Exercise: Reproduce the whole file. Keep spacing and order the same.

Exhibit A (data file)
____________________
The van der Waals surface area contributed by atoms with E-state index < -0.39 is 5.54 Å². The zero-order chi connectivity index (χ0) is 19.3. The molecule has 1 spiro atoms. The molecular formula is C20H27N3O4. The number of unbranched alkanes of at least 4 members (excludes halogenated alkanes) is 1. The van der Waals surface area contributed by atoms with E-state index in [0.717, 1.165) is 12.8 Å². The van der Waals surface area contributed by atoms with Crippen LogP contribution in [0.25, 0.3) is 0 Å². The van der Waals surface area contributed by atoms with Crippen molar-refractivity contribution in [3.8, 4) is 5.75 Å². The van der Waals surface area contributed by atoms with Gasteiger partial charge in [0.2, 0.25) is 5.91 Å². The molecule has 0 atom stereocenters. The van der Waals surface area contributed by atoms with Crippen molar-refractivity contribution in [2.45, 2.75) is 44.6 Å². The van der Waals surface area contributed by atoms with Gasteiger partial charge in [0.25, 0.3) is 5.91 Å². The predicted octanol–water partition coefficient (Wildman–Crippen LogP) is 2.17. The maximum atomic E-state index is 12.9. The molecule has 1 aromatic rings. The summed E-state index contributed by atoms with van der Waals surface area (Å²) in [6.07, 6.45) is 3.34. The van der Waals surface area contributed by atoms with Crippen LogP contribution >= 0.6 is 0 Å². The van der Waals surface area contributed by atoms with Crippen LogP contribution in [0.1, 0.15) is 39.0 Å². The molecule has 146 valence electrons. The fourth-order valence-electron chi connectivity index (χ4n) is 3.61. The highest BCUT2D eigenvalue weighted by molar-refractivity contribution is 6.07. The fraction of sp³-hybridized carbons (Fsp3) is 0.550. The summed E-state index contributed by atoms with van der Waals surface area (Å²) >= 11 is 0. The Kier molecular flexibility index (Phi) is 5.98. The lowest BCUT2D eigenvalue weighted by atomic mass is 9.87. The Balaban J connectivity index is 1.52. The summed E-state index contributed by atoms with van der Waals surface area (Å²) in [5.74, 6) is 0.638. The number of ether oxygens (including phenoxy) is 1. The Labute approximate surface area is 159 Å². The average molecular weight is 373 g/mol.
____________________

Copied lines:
The van der Waals surface area contributed by atoms with E-state index < -0.39 is 5.54 Å². The zero-order chi connectivity index (χ0) is 19.3. The molecule has 1 spiro atoms. The molecular formula is C20H27N3O4. The number of unbranched alkanes of at least 4 members (excludes halogenated alkanes) is 1. The van der Waals surface area contributed by atoms with E-state index in [0.717, 1.165) is 12.8 Å². The van der Waals surface area contributed by atoms with Crippen LogP contribution in [0.25, 0.3) is 0 Å². The van der Waals surface area contributed by atoms with Crippen molar-refractivity contribution in [3.8, 4) is 5.75 Å². The van der Waals surface area contributed by atoms with Gasteiger partial charge in [0.2, 0.25) is 5.91 Å². The molecule has 0 atom stereocenters. The van der Waals surface area contributed by atoms with Crippen molar-refractivity contribution in [2.45, 2.75) is 44.6 Å². The van der Waals surface area contributed by atoms with Gasteiger partial charge in [0.25, 0.3) is 5.91 Å². The predicted octanol–water partition coefficient (Wildman–Crippen LogP) is 2.17. The maximum atomic E-state index is 12.9. The molecule has 1 aromatic rings. The summed E-state index contributed by atoms with van der Waals surface area (Å²) in [6.07, 6.45) is 3.34. The van der Waals surface area contributed by atoms with Crippen LogP contribution >= 0.6 is 0 Å². The van der Waals surface area contributed by atoms with Crippen LogP contribution in [0.1, 0.15) is 39.0 Å². The molecule has 146 valence electrons. The fourth-order valence-electron chi connectivity index (χ4n) is 3.61. The highest BCUT2D eigenvalue weighted by molar-refractivity contribution is 6.07. The fraction of sp³-hybridized carbons (Fsp3) is 0.550. The summed E-state index contributed by atoms with van der Waals surface area (Å²) >= 11 is 0. The Kier molecular flexibility index (Phi) is 5.98. The lowest BCUT2D eigenvalue weighted by atomic mass is 9.87. The Balaban J connectivity index is 1.52. The summed E-state index contributed by atoms with van der Waals surface area (Å²) in [5.74, 6) is 0.638. The number of ether oxygens (including phenoxy) is 1. The Labute approximate surface area is 159 Å². The average molecular weight is 373 g/mol.